Supporting students’ self regulation

Supporting Students' Self Regulation - Octavia and Vicky

**This post continues on from my reflection on learning about Self Regulation at a Learning 4 All conference with Jo Buttfield, from Kid Sense – a private provider of Occupational Therapy And Speech Pathology based in Adelaide, Australia. Read the original post here**

I learned a lot from the Learning for All workshop. Let’s not mention the fact that it’s over a year since I attended and I’m just now picking up where I left off. It was a really useful session and I don’t want to lose what I learned. Here goes!

When planning to support children with their self regulation teachers and parents should consider booking an appointment with an occupational therapist (OT).  OTs can prescribe students with a ‘sensory diet’ – a range of strategies to support that child’s particular needs.

However, educators can try many strategies without OT support, based on their observations of the child and discussions with their family. The one big key to all of this is that ANY INTERVENTION MUST ALSO BE SUPPORTED AT HOME for any meaningful success to be achieved. Parents and educators need to work together, along with OTs and other professionals.

Jo describes the sensory diet to kids as ‘finding the right fuel for your body’. What do you need to make it work?

  • For students who need touch:
    • try ‘brushing’ (you’re going to need an OT for help on that… I googled it but it’s complicated)
    • finding words/letters/numbers in beans/rice or other tactile materials
    • writing on clear perspex with liquid chalk to get that ‘smooth’ tactile input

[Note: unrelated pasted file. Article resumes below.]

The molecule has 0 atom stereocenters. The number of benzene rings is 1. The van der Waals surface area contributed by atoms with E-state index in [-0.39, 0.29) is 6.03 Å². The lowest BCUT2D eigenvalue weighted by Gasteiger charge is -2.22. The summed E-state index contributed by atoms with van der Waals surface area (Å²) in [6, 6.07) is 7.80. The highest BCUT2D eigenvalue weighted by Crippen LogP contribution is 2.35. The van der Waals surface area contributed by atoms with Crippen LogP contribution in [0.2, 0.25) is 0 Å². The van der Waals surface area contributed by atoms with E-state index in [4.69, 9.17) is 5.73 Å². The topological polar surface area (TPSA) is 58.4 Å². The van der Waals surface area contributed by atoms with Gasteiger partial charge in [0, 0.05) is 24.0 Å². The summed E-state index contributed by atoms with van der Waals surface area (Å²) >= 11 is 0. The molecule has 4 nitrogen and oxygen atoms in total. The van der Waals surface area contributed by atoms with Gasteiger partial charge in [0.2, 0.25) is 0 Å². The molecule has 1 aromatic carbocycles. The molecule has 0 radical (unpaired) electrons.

• drawing and painting
    • shaving cream
    • play dough
    • and any number of ‘fidget toys’ available from online shops

  • For students who need movement:
    • swings
    • crash mats
    • activities that involve lots of bumping into others (safely!)
    • digging
    • carrying (water/dirt)
    • setting up spaces for movement using masking tape or hoops in the classroom (e.g. star jumps, run on the spot, hop)
    • theratubing tied to chair legs for pressure/resistence
    • scooter boards
    • textured cushions
    • vibrating toys
    • chair push ups
    • running up stairs
    • playing on the play ground
    • obstacle course
    • other equipment available from online shops
  • For students who have oral sensory needs:
    • chew toys
    • bubble blowing
    • sports bottles
    • chewy tubes
    • whistles
    • straws (for blowing)
    • some available online
  • For students who need visual regulation
    • activities which narrow visual attention eg. hunting through a page of text for a particular word
    • glowing and spinning fans
    • light up toys
    • mazes
    • pop up tents with a torch (for reading)
    • iPads
    • a hole in a piece of card to focus attention when reading
  • For students who need aural regulation
    • noise cancelling headphones/ear muffs
    • music
    • chewing (reduces sound)
    • place them away from noisy doorways, teachers and fans/heaters
    • gradually increase sound tolerance over time with games, eg. music games where they are in control of the volume

The bottom line is that we need to give these kids what they need or they will find it in inappropriate ways anyway! Movement is one of the most likely sensory inputs to work for most children – it helps alert kids use energy and helps lethargic kids become alert.

Our regulation is SO important: regulation is contagious. The more controlled we are as educators the better the students’ regulation is going to be.

This is not an all-inclusive guide to self regulation, not by a long shot. This is just some of what I learned on one PD day and what I found most relevant to my situation in an early years classroom. To learn more about self regulation, try these links:

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